A federal judge tossed a lawsuit alleging that fines imposed for expired parking meters in Los Angeles are unconstitutional and excessive, court papers obtained today show.
In granting the city's dismissal motion Tuesday, U.S. District Judge Fernando M. Olguin ruled that Jesus Pimentel and David R. Welch failed to show that a violation of law occurred or that they are entitled to a legal remedy. However, the judge granted the plaintiffs until June 30 to file an amended complaint.
The plaintiffs' attorney did not immediately respond to a request for comment.
According to the city's motion, Pimentel's $175 fine -- which sparked the lawsuit -- was the result of his own "carelessness."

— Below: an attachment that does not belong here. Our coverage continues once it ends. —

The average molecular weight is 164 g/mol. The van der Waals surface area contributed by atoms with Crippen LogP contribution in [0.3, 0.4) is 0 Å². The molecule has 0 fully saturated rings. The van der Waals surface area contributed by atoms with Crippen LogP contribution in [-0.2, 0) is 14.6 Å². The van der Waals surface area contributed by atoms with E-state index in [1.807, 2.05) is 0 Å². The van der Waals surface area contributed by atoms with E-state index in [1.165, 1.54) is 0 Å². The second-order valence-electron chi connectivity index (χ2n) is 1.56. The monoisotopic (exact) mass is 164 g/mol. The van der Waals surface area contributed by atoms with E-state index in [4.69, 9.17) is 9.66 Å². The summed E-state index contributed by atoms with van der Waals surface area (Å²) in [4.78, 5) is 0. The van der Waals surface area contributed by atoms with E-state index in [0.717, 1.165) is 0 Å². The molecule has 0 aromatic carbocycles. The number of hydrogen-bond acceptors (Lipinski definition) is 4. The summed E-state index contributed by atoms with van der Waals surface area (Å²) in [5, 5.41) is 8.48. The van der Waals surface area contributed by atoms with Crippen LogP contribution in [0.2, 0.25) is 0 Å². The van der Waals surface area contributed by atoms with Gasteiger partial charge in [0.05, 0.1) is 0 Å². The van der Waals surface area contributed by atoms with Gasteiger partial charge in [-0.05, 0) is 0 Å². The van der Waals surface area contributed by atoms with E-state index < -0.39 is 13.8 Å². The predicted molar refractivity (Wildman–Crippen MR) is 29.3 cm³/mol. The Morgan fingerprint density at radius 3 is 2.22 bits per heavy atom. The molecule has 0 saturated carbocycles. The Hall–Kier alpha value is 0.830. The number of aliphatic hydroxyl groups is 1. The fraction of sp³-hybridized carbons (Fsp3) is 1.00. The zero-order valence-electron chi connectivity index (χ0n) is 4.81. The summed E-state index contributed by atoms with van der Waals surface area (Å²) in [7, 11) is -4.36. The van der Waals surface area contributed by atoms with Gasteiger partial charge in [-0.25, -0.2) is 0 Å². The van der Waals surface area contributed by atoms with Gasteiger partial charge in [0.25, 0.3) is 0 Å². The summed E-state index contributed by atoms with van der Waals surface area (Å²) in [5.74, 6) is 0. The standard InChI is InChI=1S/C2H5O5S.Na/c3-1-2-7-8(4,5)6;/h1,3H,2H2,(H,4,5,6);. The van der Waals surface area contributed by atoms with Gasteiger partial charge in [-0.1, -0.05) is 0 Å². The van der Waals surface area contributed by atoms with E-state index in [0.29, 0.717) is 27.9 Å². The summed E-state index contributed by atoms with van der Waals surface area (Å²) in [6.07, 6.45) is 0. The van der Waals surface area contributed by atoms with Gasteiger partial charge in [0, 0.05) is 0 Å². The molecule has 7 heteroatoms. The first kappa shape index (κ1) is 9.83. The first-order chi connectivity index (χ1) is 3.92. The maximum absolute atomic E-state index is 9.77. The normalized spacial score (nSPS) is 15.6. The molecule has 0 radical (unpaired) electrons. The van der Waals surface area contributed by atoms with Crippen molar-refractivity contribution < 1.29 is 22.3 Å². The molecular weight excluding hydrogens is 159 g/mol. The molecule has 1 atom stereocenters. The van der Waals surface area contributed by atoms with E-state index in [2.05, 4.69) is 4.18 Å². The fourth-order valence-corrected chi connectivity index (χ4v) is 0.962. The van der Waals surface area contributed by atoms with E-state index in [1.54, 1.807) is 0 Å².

Pimental's vehicle was ticketed on Eighth Street downtown in May 2013. The ticket started out at $63 for an expired meter, but wsa doubled because it wasn't paid within two weeks.
Pimentel says he also had to pay a $28 delinquent fee and $21 collection fee before he could register his vehicle at the Department of Motor Vehicles.
The lawsuit, filed in February, alleged that the DMV's threat to withhold registration of his car and/or boot or seize the vehicle if he didn't pay the $175 -- along with the threat of civil litigation, reporting him to a credit bureau and garnishing of his state tax refund -- violated his constitutional right to face his accusers in court.
"The parking meter expiration penalties are unreasonable and oppressive, and grossly disproportionate to the seriousness of the violation," the suit alleged.
Welch was also fined $175 in February 2013.
--City News Service